U.S. Northern Command participated in a series of Global Information Dominance Experiments in March. Photo courtesy NORTHCOM
April 6 (UPI) -- U.S. Northern Command executed the second in a series of Global Information Dominance Experiments earlier this spring, according to a Tuesday announcement.
The experiment took place March 22 and 23 and was designed to enable cross-combatant command collaboration using artificial intelligence, said a NORTHCOM press release.
"If we're able to measure success, the ability, for the first time, to have all COCOM's operating in one collaborative environment combined with a live fly event is monumental," Gen. Glen VanHerck, commander, NORAD and NORTHCOM, said in the release.
The experiments are intended to demonstrate the capability of technology that's available now by harnessing AI and machine learning to bring information to decision makers, NORTHCOM said.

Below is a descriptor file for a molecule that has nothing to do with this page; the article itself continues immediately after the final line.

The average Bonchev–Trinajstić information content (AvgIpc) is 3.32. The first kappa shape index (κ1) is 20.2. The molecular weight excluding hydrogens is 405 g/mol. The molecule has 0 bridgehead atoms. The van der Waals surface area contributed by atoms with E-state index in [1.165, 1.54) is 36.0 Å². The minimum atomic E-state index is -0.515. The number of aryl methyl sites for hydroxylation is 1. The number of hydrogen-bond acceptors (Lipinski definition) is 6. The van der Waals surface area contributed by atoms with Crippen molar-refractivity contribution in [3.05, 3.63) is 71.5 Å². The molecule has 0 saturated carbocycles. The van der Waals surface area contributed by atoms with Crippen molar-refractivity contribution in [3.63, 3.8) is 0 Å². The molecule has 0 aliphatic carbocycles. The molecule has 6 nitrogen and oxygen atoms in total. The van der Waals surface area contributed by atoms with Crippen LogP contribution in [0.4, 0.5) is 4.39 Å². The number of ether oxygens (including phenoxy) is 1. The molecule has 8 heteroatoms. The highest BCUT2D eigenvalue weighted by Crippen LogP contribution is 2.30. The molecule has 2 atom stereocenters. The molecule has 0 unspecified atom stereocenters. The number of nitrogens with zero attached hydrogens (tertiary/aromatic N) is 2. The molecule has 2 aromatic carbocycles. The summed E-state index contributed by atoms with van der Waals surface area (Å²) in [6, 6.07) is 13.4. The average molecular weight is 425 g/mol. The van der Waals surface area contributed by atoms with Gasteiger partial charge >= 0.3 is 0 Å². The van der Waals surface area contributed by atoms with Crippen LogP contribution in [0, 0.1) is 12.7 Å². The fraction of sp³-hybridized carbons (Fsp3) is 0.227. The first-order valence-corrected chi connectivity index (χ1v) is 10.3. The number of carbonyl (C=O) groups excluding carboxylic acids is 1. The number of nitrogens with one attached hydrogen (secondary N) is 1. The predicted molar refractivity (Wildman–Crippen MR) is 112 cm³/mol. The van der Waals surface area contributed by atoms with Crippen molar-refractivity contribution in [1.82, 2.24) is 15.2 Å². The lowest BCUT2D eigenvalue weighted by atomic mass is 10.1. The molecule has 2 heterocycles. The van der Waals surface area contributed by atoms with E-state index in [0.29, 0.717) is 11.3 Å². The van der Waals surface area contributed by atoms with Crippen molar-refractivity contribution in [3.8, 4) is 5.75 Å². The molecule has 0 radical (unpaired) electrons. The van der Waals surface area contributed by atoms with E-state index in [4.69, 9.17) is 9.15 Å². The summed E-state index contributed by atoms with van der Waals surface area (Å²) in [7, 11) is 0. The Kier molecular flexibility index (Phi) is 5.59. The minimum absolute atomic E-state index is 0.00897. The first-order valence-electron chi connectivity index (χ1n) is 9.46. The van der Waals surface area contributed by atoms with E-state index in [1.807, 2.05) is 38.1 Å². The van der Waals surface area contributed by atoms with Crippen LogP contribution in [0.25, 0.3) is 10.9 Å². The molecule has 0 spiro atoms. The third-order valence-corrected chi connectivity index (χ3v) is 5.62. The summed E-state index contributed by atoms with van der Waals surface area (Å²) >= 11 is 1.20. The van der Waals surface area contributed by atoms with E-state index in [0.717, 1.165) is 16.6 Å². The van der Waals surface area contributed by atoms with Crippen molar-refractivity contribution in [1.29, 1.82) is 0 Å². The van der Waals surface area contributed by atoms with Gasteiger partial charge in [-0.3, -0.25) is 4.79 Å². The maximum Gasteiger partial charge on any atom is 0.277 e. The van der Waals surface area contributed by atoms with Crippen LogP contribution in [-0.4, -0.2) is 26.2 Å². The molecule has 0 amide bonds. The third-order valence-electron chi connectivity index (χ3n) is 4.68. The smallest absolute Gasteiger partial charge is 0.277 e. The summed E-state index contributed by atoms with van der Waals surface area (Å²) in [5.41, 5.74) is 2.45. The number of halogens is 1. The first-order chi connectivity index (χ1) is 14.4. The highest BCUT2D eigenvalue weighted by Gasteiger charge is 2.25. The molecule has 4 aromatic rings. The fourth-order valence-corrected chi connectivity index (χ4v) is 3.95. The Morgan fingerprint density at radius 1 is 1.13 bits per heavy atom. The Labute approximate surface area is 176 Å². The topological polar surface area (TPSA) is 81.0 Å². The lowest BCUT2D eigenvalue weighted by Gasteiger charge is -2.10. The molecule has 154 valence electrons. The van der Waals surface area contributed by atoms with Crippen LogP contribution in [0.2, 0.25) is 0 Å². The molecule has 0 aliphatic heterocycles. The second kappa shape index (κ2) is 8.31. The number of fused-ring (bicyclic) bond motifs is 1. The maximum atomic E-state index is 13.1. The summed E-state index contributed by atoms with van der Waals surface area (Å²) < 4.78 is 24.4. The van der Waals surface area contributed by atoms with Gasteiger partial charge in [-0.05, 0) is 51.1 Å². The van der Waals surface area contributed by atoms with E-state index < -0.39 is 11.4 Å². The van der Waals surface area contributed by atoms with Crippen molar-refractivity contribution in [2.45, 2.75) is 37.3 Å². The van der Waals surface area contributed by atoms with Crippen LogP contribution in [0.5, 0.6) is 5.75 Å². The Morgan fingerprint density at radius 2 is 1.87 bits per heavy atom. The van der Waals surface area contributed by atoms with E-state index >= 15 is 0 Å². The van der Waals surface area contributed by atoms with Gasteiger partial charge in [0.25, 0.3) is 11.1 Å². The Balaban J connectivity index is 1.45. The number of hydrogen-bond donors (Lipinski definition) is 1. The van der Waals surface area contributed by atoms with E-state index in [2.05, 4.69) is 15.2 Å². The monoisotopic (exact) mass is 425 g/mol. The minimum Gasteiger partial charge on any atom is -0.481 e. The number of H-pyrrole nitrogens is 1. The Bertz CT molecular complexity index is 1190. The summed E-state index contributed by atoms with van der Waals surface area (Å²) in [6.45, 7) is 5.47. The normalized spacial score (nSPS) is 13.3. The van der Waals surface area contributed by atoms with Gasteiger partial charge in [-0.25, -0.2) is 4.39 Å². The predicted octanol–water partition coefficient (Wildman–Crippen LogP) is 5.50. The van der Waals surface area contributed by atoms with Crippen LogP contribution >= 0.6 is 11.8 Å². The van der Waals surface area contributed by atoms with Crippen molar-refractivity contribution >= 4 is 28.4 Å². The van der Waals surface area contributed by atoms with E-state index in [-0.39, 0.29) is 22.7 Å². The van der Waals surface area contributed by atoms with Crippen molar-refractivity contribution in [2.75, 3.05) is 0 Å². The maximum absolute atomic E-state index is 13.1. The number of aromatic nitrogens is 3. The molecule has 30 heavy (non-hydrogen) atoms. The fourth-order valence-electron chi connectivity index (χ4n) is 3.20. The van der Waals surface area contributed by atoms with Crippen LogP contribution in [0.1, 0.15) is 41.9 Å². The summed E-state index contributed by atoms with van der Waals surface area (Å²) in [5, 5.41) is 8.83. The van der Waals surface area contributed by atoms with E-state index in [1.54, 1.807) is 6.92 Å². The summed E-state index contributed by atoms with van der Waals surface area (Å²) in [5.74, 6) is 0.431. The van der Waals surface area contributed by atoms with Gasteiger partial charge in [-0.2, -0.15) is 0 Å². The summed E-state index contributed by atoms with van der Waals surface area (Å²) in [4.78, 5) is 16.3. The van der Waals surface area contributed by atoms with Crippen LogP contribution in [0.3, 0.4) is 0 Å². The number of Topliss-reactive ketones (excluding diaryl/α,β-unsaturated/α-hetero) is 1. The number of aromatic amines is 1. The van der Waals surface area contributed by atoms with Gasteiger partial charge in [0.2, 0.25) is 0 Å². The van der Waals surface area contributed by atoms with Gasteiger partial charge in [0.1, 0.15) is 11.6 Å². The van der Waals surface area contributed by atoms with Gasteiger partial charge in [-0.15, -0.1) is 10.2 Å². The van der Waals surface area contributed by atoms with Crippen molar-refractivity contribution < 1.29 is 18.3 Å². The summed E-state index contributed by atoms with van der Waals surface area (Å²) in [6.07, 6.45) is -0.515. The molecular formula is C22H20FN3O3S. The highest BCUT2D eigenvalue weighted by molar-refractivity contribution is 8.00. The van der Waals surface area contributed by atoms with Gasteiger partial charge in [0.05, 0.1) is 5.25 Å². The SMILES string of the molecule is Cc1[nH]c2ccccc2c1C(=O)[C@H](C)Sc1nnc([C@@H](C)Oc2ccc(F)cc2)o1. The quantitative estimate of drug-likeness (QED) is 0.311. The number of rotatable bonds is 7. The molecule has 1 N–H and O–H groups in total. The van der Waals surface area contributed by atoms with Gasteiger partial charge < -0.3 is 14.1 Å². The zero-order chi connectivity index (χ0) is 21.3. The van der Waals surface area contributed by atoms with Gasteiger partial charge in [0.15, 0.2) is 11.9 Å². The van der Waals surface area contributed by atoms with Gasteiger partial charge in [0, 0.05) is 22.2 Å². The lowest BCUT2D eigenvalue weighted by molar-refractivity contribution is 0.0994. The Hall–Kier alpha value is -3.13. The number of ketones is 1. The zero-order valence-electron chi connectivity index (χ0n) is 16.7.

The experiments are designed to benefit both the United States and Canada and to align with the National Security Strategy, National Defense Strategy, and Canada's Strong, Secure, Engaged strategy.
"This experiment occurred with the intent to bring all the combatant commands together, to place a demand signal on the department to move quicker down the path of domain awareness, information dominance and decision superiority," VanHerck said.
The experiment comes amid an increased push to integrate artificial intelligence into its operations and incorporate cross-domain data gathering.
At the end of March, Lt. Gen. Michael Groen, chief of the Pentagon's Joint Artificial Intelligence Center, told the National Defense Industrial Association conference that the U.S. military will need to standardize data, adopt cloud services and incorporate AI into military operations -- or be left behind by adversaries.
In March, the Air Force ran "Orange Flag" and "Black Flag" exercises to test mission planning and cross-domain data gathering.